Jack London's To Build a Fire by Christophe Chabouté
The photo of a street with an orange sun on the horizon at the end.

I like London's To Build a Fire; I remember resisting reading it several times and eventually coming around to reading it, enjoying it, and eventually, teaching it.  It's a curious story for Chabouté to take up but he does it justice and makes it his own. It's the same story with the same sequence (as far as I can recall) but there's a way he can freeze (pun intended) certain moments and draw (pun intended, again) them out in ways that give the reader to pause to think about what is the experience of that exact moment.  

The Park Bench by Christophe Chabouté
I know another Chabouté graphic novel! I can't help it--it happens when I encounter someone's work and enjoy it.  The Park Bench is much like Alone. It's a big graphic novel and one that shows so much more than it tells.  The story follows the life of a park bench and the ways different people use it.  In a way, it's about the use of space and how we all use or misuse it. While the bench never speaks, Chabouté's work makes us feel that the bench has feelings and thoughts about its regular visitors. The ending feels a little to easy but still worth a read.  

What I'm Watching

Cobra Kai Season 5
We watched the whole thing this weekend and well, there are definitely better ways we could have spent the weekend.  I mean the show is pure nostalgia and ridiculousness and you need to have a sublime love for the 1980s vibe to really appreciate it. I've mildly enjoyed the first 4 seasons but this one, took all the cheese, over-the-top emotion, and bland acting by many of the stars, and hyperbolically stale dialogue and tripled down on it.  The reality is that if you're watching the first 4 seasons; you're watching this one, but not sure it's gonna go down smoothly.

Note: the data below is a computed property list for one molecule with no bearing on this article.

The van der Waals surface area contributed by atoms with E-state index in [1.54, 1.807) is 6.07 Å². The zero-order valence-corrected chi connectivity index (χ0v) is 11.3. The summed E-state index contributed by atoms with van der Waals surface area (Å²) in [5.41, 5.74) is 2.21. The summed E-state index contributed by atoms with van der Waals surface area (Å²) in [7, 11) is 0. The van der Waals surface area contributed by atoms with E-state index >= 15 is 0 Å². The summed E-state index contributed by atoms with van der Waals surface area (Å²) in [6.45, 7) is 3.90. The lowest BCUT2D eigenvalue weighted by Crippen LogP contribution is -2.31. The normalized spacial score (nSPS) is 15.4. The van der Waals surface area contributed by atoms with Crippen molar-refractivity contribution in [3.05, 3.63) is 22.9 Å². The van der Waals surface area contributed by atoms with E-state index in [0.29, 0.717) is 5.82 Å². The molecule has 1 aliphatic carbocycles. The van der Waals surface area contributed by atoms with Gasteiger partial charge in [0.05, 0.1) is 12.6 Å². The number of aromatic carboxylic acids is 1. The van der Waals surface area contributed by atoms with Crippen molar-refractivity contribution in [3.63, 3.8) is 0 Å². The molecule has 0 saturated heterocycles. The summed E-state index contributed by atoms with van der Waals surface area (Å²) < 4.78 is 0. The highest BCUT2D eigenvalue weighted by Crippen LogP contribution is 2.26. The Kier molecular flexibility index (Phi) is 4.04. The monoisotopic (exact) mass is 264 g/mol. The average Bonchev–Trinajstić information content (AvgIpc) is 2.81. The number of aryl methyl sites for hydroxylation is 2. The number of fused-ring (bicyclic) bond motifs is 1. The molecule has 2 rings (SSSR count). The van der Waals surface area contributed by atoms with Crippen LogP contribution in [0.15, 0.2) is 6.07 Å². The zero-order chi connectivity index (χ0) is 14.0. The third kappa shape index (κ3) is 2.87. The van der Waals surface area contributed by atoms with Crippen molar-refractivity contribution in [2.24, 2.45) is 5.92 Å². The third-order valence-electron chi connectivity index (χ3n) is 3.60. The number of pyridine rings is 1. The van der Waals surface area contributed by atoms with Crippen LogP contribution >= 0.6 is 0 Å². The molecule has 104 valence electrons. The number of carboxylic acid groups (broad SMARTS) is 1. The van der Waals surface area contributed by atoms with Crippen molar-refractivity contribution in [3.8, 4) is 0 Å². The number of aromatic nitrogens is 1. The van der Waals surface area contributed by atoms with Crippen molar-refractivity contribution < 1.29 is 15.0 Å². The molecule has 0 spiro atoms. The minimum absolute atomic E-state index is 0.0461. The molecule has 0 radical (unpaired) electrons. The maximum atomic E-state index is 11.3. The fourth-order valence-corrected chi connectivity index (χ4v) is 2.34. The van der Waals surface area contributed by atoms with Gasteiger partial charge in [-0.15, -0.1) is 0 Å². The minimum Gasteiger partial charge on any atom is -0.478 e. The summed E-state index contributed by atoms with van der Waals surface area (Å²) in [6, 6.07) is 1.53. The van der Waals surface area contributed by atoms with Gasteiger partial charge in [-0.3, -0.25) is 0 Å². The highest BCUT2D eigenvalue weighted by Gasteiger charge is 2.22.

The show is breaking the 4th wall regularly and reasonably self-away. It's not the same dynamic that you see with Deadpool but there's some kind of relationship between She-Hulk and the camera and it makes me wonder if that will pan out into any actual plotline.  Meanwhile, the "court-case of the week" sitcom approach definitely has its charm for now. 

The Rings of Power
I'm watching it but I'm not pulled into it strongly just yet. The Harfoots are the most interesting and loveable characters.  Everyone else feels largely meh.

What's on My Mind

Plantar Fasciitis
I'm still working through the plantar fasciitis.  It's getting better thanks to regularly stretching it and doing less running and more cycling.  Thanks to some sound advice from a friend (DL), I've been soaking my foot in hot water and epsom salts in the morning and that has definitely helped with getting ti ready for the day.  I'm hoping that I'll be able to slowly ease my way back into running in the upcoming weeks.  

This time of year is always delightful. I love the season and it feels like--at least in Rhode Island--we came into September and we're already getting cooler weather.  I enjoy the crispness of the morning and the slow realization of feeling cool or cold even.  The nights with windows open that have you awake in the morning with a little more nip in the air.  Even the sounds and smell of fall are so more tangible and evocative for me (at least compared to summer).  It also means that I'll be turning down the garden in the near future and getting it ready for next year.  Parts of the garden are still going strong (anyone want some eggplants or hot peppers?), but each week, it's getting smaller--some plants are being pulled or it's clear that other plants' demise is slowly approaching (all my sunflowers are too heavy to look to the sky).  Still, it's a nice time to stop and observe the season in action.

Till next week...